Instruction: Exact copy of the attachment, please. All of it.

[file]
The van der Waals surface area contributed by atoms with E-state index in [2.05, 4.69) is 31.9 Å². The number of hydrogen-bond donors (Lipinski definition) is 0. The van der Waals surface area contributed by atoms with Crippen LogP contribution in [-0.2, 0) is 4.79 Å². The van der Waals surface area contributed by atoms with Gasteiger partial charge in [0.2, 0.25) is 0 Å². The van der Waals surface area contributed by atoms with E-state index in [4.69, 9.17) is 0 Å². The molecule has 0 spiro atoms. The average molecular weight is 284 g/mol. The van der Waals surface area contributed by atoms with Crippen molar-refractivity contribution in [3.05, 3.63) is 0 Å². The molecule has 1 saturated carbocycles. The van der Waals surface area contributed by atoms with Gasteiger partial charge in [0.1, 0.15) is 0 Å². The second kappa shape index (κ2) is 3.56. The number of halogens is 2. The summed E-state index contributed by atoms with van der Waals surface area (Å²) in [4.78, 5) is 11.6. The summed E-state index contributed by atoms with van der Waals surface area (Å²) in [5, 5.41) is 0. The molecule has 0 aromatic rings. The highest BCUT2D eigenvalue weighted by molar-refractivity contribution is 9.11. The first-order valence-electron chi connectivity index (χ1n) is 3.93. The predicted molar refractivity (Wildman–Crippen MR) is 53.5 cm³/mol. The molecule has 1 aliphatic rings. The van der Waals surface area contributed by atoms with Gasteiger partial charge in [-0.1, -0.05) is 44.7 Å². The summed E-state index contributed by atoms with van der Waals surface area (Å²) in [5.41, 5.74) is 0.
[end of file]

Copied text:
The van der Waals surface area contributed by atoms with E-state index in [2.05, 4.69) is 31.9 Å². The number of hydrogen-bond donors (Lipinski definition) is 0. The van der Waals surface area contributed by atoms with Crippen LogP contribution in [-0.2, 0) is 4.79 Å². The van der Waals surface area contributed by atoms with Gasteiger partial charge in [0.2, 0.25) is 0 Å². The van der Waals surface area contributed by atoms with E-state index in [4.69, 9.17) is 0 Å². The molecule has 0 spiro atoms. The average molecular weight is 284 g/mol. The van der Waals surface area contributed by atoms with Crippen molar-refractivity contribution in [3.05, 3.63) is 0 Å². The molecule has 1 saturated carbocycles. The van der Waals surface area contributed by atoms with Gasteiger partial charge in [0.1, 0.15) is 0 Å². The second kappa shape index (κ2) is 3.56. The number of halogens is 2. The summed E-state index contributed by atoms with van der Waals surface area (Å²) in [4.78, 5) is 11.6. The summed E-state index contributed by atoms with van der Waals surface area (Å²) in [5, 5.41) is 0. The molecule has 0 aromatic rings. The highest BCUT2D eigenvalue weighted by molar-refractivity contribution is 9.11. The first-order valence-electron chi connectivity index (χ1n) is 3.93. The predicted molar refractivity (Wildman–Crippen MR) is 53.5 cm³/mol. The molecule has 1 aliphatic rings. The van der Waals surface area contributed by atoms with Gasteiger partial charge in [-0.1, -0.05) is 44.7 Å². The summed E-state index contributed by atoms with van der Waals surface area (Å²) in [5.41, 5.74) is 0.